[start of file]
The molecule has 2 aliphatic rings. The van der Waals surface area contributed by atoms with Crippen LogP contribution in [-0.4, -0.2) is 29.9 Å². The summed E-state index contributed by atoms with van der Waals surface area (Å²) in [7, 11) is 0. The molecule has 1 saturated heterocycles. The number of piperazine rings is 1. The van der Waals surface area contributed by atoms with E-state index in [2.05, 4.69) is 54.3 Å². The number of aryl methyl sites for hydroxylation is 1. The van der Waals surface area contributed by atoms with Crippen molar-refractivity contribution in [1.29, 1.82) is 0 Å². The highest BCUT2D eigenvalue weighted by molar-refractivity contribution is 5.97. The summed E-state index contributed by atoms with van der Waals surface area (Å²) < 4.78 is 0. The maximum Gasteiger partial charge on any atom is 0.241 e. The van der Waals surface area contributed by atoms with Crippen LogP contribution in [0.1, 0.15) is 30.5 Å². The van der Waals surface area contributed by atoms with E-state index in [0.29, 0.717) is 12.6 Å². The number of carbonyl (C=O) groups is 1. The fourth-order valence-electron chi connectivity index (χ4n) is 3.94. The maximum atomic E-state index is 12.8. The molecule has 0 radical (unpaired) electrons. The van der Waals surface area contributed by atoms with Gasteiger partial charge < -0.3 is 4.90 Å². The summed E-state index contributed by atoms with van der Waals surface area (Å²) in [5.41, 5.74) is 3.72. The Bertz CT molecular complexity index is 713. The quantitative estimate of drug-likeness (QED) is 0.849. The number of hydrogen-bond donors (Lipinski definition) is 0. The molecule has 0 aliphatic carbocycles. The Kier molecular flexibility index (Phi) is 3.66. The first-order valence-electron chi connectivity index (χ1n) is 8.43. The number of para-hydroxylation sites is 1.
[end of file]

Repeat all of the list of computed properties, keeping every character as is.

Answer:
The molecule has 2 aliphatic rings. The van der Waals surface area contributed by atoms with Crippen LogP contribution in [-0.4, -0.2) is 29.9 Å². The summed E-state index contributed by atoms with van der Waals surface area (Å²) in [7, 11) is 0. The molecule has 1 saturated heterocycles. The number of piperazine rings is 1. The van der Waals surface area contributed by atoms with E-state index in [2.05, 4.69) is 54.3 Å². The number of aryl methyl sites for hydroxylation is 1. The van der Waals surface area contributed by atoms with Crippen molar-refractivity contribution in [1.29, 1.82) is 0 Å². The highest BCUT2D eigenvalue weighted by molar-refractivity contribution is 5.97. The summed E-state index contributed by atoms with van der Waals surface area (Å²) < 4.78 is 0. The maximum Gasteiger partial charge on any atom is 0.241 e. The van der Waals surface area contributed by atoms with Crippen LogP contribution in [0.1, 0.15) is 30.5 Å². The van der Waals surface area contributed by atoms with E-state index in [0.29, 0.717) is 12.6 Å². The number of carbonyl (C=O) groups is 1. The fourth-order valence-electron chi connectivity index (χ4n) is 3.94. The maximum atomic E-state index is 12.8. The molecule has 0 radical (unpaired) electrons. The van der Waals surface area contributed by atoms with Gasteiger partial charge < -0.3 is 4.90 Å². The summed E-state index contributed by atoms with van der Waals surface area (Å²) in [5.41, 5.74) is 3.72. The Bertz CT molecular complexity index is 713. The quantitative estimate of drug-likeness (QED) is 0.849. The number of hydrogen-bond donors (Lipinski definition) is 0. The molecule has 0 aliphatic carbocycles. The Kier molecular flexibility index (Phi) is 3.66. The first-order valence-electron chi connectivity index (χ1n) is 8.43. The number of para-hydroxylation sites is 1.